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The Best New Zealander Poems

Details | New Zealander Poem | Create an image from this poem.

Ramsay Roe

I am Flight Sgt Ramsay Roe, and my memories have faded,  
Of my experiences in Burma, and their chronological order, 
But into my memory’s deep recesses i have dug and waded, 
Although the exact sequence of events may be in disorder. 

When i was just due for home leave on my twentieth birthday
On May the 18th in 1945 when I’d done 300 flying hours
I’d been stationed at Jessore in Bangladesh, the Indian way
With the 358 Special Duties Squadron who flew Liberators

I was an Air Gunner/Dispatcher, prepared equipment to drop, 
I was lucky to have survived since so many had passed on, 
Along with the Japanese, our enemy was the weather, flop, 
The monsoon season saw us avoid cumulus nimbus, won. 

It was mountainous terrain, but our skipper who was Phil Adams
Had trained as a native New Zealander in their mountains craggy
And on 28th May i was asked to do one more mission, no qualms
With Flying Officer Harry Smith, one of the crew was new, shaggy

I put all my belongings in order, my kit box and my money box, 
And I left a note stating i had a uniform that was at the cleaner;
And then I met the crew, Jack Draper, Pool, and Harry, the cox, 
Woods, Bill Pugh, Peter Benchley, and Bill Pinckney, gunner. 

“Curly” Copley was a rear gunner, Parsons, and three agents
John Gildee, McCarthy and Naporalski; and a special person
A special agent Reid Moore; so we took off then as regents
At about five past midnight headed for the intended drop zone

Just at about 06:15 hours, when we reached ourselves the target
Near a small village, Klong-Pai, nine Japs appeared from nowhere
Shot us down in a noise and clang that would drown thunder’s fret
Killed Pool, Draper, Pinckney and Brenchley dead, the war to bare

Their bodies were transferred to a war cemetery in Thailand
And all the rest of us were injured, treated in a Japanese hospital
Taken to an internment camp but treated not to badly, tho’ not grand
Because Japanese POW camps were better than the Nazi’s rebuttal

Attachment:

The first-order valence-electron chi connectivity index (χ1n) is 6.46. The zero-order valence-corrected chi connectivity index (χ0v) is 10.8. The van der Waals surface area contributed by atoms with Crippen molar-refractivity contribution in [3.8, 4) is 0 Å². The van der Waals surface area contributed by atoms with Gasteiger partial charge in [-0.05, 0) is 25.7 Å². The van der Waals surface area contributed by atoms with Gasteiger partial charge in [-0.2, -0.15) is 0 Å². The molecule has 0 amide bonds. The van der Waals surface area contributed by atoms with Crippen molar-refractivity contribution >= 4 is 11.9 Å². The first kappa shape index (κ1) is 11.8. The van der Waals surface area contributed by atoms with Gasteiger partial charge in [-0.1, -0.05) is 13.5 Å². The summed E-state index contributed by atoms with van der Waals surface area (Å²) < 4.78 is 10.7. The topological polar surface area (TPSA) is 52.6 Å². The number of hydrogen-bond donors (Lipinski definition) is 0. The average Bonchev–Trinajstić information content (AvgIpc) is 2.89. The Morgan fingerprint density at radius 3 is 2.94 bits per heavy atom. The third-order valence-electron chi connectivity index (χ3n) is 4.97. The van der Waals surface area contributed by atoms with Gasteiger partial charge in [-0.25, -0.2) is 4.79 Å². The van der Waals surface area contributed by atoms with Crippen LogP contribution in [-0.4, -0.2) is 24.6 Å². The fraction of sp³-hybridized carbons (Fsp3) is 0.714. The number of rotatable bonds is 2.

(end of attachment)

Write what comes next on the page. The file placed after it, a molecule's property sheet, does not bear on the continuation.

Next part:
I can’t remember getting out of the plane after the massive crash,
Only that the other survivors were amazed, startled i was alive;
I had shrapnel wounds and burns right down my left leg, ash, 
But i was mobile, and all of the nine of us loved the skipper’s dive.
I got to know the Americans mostly in the concentration camp 
Paired up with one, a Taff Thomas, who was small, unlike me
And we attended the first reunion of our squadrons, did tamp
Forty long years later, when I could thank Harry for saving me

Copyright © Rhoda Monihan | Year Posted 2016

Details | New Zealander Poem | Create an image from this poem.

The bleached bones of ANZAC

They were straight of limb as the bullets flew
Made up of true blues and fair dinkums too
When they landed on that bloody April day
They were told to push inland to ensure the stay

The fighting was fierce and brave men fell
Australian, New Zealander and Turk in the hell
The bravest men fought the hardest fight
And went inland further than others might

They fought and they died showing they had pluck
The Turks told of wounded men not giving up
Struggling it out to the last bullet they fought
And were left lying facing the foe as they ought

In the end when they evacuated ANZAC Cove Beach
With those brave men lying in the sun out of reach
The Turks left them as the sun bleached their bones white
As the days turned into months into years as we won the fight

In 1919 Charles Bean led the Australians back to Gallipoli
And they searched the battlefield from beach to the gullies carefully
The bones were gathered and were identified for some
As the  graves were lined up and headstones stand in the sun

These men who came from across the world for a war
Are now part of the Legend of ANZAC for all to explore
But I wonder on those windy hills where they stayed and didn't flee
There are young Australians looking out quietly to the sea.

© Paul Warren Poetry

Copyright © Paul Warren | Year Posted 2017